Power output

The M11S is very powerful given the size, with a rated power of 200mW/32Ω from the single ended output and 670mW/32Ω from the balanced, it drove all the headphones with ease and plenty of headroom while it was dead silent with the sensitive earphones.

Listening impressions

The M11S is neutrally tuned with a touch warmness and some treble fondness, not because of some frequency emphasis but rather as a matter of an intended sound shaping.
There is the perfect mix of excellent technicalities, that greatly punch above the category, with a generous dose of musicality and entertaining mood.
The M11S is engaging and not boring or clinical despite offering great amounts of transparency and precision with immense clarity.
Honestly speaking the performance is unbelievable for the price and you have to spend a lot more to get some improvement.


The bass rendering is exemplary with deep extension, excellent control and multilayering, widely contrasting and punching dynamics and a texture that is more full bodied than lean.
Throw to it some thundering symphonic timpani or your favorite electronic bass tunes and the M11S is always up to the task with an uncompromising performance.

Mids sound smooth and organic, they are rich and lush with plenty of harmonic contrast and a very realistic and believable timbre.
From voices to various wind or stringed instruments the sound is always distinguished by the finest resolution, the realism of the voicing and the effortless articulation.

The treble is crystal clear, sharp and super accurate, fast, agile, luminous and sparkling.
You could name it as the star of the show, the M11S is somewhat treble forward but not bright, harsh or fatiguing.
It is not forgiving at all and will be very exposing of poorly recorded material while it will certainly push bright headphones to their limits.
On the other hand the M11S is the perfect DAP to inject some life and excitement to dark or slow headphones to make them dance to the music.
Treble is somewhat leaner than the rest of the frequencies and while it is still tonally correct, this is the only part of the range where the attentive listener will spot some traces of digital artificiality.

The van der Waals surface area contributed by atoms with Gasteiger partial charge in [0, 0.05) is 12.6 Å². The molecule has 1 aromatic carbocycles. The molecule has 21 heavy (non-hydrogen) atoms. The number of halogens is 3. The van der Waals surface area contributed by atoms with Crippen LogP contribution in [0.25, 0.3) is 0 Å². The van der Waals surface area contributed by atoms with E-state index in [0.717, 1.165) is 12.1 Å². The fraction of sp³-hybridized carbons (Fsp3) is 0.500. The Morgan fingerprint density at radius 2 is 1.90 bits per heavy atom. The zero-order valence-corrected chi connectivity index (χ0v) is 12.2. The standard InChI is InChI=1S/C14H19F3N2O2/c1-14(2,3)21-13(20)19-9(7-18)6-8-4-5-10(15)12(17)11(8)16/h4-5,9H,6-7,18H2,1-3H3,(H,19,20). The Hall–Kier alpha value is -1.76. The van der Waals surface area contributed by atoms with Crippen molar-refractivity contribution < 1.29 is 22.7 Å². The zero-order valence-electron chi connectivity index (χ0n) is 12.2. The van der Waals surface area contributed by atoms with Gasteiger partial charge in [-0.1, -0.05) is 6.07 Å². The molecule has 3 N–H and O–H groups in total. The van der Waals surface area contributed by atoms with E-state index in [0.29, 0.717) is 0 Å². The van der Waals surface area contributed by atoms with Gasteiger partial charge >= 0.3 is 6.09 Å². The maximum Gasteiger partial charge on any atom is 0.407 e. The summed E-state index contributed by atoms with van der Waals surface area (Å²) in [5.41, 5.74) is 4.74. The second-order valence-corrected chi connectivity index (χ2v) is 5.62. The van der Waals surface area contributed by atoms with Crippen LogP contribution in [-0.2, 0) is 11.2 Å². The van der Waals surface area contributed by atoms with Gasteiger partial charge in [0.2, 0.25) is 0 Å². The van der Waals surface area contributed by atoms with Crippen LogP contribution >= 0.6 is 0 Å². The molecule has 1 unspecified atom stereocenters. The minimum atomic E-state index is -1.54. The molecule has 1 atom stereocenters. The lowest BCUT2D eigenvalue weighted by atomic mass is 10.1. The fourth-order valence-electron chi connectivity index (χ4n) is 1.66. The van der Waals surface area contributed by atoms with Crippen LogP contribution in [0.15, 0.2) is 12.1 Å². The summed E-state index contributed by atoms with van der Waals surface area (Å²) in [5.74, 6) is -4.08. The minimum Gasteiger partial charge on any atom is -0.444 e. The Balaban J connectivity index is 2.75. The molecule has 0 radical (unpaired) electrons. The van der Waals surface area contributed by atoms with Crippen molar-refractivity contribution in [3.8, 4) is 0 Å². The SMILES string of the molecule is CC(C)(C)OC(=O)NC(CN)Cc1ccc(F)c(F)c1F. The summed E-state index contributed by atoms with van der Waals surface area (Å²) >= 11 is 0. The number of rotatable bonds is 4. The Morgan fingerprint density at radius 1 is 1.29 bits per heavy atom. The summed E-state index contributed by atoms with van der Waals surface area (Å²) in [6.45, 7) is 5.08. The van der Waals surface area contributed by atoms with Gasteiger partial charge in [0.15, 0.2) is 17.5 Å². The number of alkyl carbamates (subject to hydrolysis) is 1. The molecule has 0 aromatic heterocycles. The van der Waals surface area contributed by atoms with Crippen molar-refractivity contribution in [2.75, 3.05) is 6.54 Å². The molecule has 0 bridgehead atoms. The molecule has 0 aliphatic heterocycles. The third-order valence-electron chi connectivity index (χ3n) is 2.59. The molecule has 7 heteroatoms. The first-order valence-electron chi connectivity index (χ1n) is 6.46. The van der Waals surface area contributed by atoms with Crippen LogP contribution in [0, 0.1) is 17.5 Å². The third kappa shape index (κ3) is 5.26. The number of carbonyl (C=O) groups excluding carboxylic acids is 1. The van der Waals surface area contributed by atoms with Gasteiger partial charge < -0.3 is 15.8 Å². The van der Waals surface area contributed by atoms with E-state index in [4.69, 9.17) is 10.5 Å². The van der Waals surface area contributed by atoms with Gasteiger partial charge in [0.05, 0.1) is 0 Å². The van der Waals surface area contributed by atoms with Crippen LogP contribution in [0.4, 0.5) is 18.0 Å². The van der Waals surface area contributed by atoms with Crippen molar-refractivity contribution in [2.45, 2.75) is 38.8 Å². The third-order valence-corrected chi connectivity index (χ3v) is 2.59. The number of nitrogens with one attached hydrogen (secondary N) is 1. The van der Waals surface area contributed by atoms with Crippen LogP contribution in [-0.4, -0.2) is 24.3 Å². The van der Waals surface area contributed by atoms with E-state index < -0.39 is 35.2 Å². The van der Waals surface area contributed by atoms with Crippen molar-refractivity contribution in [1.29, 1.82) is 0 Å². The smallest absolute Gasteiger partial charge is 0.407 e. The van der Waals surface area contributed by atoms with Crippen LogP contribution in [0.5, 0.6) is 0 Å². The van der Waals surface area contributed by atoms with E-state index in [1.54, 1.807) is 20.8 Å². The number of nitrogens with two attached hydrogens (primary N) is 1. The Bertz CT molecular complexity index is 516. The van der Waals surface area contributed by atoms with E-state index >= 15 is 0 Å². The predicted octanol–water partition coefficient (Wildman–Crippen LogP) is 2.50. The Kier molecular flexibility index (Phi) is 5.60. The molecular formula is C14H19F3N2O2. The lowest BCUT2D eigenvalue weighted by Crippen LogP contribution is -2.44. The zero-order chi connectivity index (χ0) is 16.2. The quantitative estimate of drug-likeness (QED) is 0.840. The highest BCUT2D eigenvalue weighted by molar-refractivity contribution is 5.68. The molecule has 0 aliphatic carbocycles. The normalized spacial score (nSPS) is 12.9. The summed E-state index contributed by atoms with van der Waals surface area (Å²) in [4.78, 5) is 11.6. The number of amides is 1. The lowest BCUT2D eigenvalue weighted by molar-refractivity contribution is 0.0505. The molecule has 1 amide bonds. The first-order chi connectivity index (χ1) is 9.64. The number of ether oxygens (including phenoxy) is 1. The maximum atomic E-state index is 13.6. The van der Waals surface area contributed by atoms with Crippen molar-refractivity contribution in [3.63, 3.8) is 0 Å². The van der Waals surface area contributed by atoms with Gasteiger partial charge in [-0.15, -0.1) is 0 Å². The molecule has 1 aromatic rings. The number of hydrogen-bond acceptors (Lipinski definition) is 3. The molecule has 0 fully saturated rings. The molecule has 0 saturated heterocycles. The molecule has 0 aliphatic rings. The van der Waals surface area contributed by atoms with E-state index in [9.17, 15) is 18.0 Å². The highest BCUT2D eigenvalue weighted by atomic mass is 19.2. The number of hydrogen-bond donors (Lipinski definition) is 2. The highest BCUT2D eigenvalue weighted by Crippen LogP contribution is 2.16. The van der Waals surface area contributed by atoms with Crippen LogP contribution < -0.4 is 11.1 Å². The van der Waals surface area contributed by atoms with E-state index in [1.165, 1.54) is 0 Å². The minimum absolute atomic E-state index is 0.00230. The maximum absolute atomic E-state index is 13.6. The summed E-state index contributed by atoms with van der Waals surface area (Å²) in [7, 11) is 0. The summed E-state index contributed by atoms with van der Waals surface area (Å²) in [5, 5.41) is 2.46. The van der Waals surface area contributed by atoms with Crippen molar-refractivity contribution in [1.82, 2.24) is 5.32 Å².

One of my favorite pairings was with the Sennheiser HD650 (weight modded) where the M11S proved an excellent matching companion while it had no problem driving them very sufficiently for a compact sized DAP.
Listening to baroque opera was a blissful experience and the combo provided realistic timbre and tonality while the M11S did a great job opening up the HD650 soundstage.


The M11S is open sounding, putting a wide and spacious soundstage into your headphones with some very precise and accurate imaging.
It can't offer the same holography and grandness of the M17 or the iBasso DX320 nor the diffuse effect of the DX170 but still, we are talking about a very satisfying performance.

Compared to the FiiO M11 Plus ESS ($700)

The M11 Plus ESS that costs $200 more is the first step into FiiO's flagship line of DAPs.
They both share the same Snapdragon 660 processor but the M11 Plus ESS adds 1GB of extra RAM and it doubles the internal storage to 64GB.
Thus said, real life user experience is just the same and both players offer an undistinguishable, flagship level of performance.
The M11 Plus ESS is somewhat bulkier but not that much as not to be really portable while you get a larger, 5.5" display.
Layout is exactly the same but the M11 Plus ESS features the touch sensitive volume control panel.
Battery capacity is 6000mAh that translates in a couple of hours of extra playtime.


The M11 Plus ESS has dual ES9068AS DAC chips, raising decoding support up to DSD512 and PCM 768KHZ while amplification is handled by dual THX AAA-78 amplifier modules than the simpler op-amp configuration of the M11S.
Power output rating is the same for both devices but the THX AAA-78 modules offer a touch of better grip and improved dynamics so the M11 Plus ESS is somewhat more authoritative sounding while the soundstage is a little wider and more holographic with a sharper imaging.